Coming of Age, the 21st anniversary showcase from local writing collective Playwrights Ink, finished its run at the Bartell Theater Saturday night. Seven short plays written by six local playwrights were presented over the course of two acts. A committee chose the presented works from a pool of 30 submissions.
Casem AbuLughod directed the five plays in Act I. Lori Matthew's "Between Us" featured a couple (Sara Beth Hahner, Louis Sather) who wake up to find a mysterious man in their bed, sleeping soundly and snoring. The man isn't much of a surprise to the pair since they have a magically open relationship: It appears that past crushes, infatuations and loves tend to take physical form in their marital bed. The couple bicker and banter about getting rid of this surprise visitor until the wife realizes he is the present-day version of a heroic lifeguard from a long-ago vacation.
George Farah's "Tech Support" has a man named Bill (Karl Reinhardt) dealing with an automated customer-service phone line. In this case, the always polite and dulcet tones of the operator (a recording of Dana Pellebon) become increasingly frustrating because Bill needs to get through to the manufacturer of his pacemaker. A mild annoyance soon becomes a life-threatening scenario. Reinhardt can turn himself totally red, so it really looks like he is experiencing a cardiac emergency.
Brendon Smith's "C-Store Story" follows the trajectory of a surprisingly good-natured convenience store hold-up. A bungling kid (Jay Gabel) is disappointed at the paltry amount of money in the register manned by the loopy, Munchos-craving cashier (Jane Leahy). Gabel tries to ring up a large sale to a customer (Karl Reinhardt) by posing as a cashier, but when he reveals why he tried to rob the store, Leahy puts an interesting spin on things.
In Coleman's "Mifflin Meteor," Matt (John Siewert) and Joe (John Steeno) contemplate the definition and proper pronunciation of existentialism. Siewert conveys a good-natured confusion, and Steeno is his more articulate and relatively erudite drinking buddy who finds himself contemplating open-heart surgery and the nature of the universe.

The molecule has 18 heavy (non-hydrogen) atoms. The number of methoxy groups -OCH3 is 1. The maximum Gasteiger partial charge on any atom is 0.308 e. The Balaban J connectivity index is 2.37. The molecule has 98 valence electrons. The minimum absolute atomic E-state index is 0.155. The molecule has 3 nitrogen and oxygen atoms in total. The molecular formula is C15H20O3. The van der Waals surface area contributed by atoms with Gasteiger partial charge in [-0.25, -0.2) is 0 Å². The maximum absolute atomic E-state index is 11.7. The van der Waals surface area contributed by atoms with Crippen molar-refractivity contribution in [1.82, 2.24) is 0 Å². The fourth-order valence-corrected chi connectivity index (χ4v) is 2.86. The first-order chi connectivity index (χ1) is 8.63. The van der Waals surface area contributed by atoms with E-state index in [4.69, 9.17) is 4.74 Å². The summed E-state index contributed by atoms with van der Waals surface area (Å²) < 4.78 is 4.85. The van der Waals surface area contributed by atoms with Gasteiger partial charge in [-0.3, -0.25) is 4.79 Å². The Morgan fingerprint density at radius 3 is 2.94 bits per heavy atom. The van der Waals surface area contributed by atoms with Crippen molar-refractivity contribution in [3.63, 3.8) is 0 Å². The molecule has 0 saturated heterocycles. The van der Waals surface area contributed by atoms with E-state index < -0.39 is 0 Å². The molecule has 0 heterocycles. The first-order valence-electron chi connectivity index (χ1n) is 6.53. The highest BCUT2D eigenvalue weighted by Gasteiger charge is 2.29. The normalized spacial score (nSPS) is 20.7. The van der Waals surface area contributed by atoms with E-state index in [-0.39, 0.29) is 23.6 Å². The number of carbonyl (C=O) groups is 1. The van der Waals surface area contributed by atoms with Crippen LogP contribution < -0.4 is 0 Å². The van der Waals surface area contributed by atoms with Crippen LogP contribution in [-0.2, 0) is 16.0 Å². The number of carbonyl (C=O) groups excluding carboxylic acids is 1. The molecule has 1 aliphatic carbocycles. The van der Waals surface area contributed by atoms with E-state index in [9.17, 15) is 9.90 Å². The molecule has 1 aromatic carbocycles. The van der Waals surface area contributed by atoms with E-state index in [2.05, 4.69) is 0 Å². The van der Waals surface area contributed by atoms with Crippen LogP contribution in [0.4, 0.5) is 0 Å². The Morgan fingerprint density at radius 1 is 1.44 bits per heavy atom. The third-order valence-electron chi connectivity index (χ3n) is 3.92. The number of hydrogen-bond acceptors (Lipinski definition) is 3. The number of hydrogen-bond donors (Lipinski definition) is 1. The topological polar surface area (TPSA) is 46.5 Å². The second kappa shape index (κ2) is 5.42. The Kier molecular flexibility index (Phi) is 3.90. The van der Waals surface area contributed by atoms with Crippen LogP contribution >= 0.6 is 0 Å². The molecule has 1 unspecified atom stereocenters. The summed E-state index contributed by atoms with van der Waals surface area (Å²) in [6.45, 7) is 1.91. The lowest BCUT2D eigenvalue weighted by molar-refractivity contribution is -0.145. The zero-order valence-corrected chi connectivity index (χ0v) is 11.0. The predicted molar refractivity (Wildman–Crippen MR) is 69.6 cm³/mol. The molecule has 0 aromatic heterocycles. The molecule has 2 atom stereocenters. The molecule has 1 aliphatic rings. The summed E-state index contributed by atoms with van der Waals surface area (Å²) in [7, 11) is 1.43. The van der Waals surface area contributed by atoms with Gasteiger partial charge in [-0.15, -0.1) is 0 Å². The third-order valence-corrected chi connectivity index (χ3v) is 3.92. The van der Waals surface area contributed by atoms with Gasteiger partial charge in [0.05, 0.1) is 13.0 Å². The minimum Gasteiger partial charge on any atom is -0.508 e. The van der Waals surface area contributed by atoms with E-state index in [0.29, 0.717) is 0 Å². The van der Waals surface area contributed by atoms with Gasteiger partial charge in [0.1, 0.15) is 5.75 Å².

Jan Levine Thal's very brief "If, and, or Robot" is a frothy concoction in which Gabel portrays Stuart, a housekeeping robot brought in for a tune-up by his owner, Olga (Betsy Wood), when he short-circuits and morphs into a smooth-talking, Eurotrash gigolo. Repair woman Maggie (Sara Beth Hahner) has tampered with him to induce his lascivious breakdowns and is the happy recipient of his automated lovin'. Gabel is appealing with his herky-jerky movements and love talk.
The two longer plays in the second act were both directed by Bonnie Balke, and included my favorite of the bunch, "Reversal of Fortune" by Brendon Smith (his second work in the production). C. John Shimniok plays Teeth, a competitive eater who tells the story of his intense training and triumphant victory at the Kringle Krank in Roscoe, Wisconsin. Wiry, witty and fleet of foot, Shimniok was a bundle of humor and pathos as he bounded around the stage, regaling the crowd with the ins and outs, as it were, of food contests. I sometimes complain when writers go for cheap laughs by simply tossing in a lot of Wisconsin-centric references (for example, in Guys on Ice and Muskie Love), but here I welcomed asides about kringles and small-town Wisconsin because Smith deftly weaves them in. They are key to the work instead of throwaways.
Jack Guzman's "Waiting for the 28" was the longest and clunkiest work on the program. A couple named Jasper and Maggie (Jeff Kelm, Betsy Wood) are waiting for a bus home from the mall when they encounter a young, homeless man named L.B. (John Steeno). The cranky, stodgy Jasper is leery of L.B., Maggie (Betsy Wood) is downright maternal. When Maggie learns how L.B. ended up on the streets, her inclination is to take him in and when Jasper protests, he hastily shares their own painful story of loss. I think the work would have been stronger if the audience were left wondering why Maggie and Jasper's stories about their son differed. Steeno has some nice moments as a bitter vet, though.
This showcase reminds me that even though I may find flaws in a script or a performance, it's easier to critique other people's work than it is to execute my own ideas.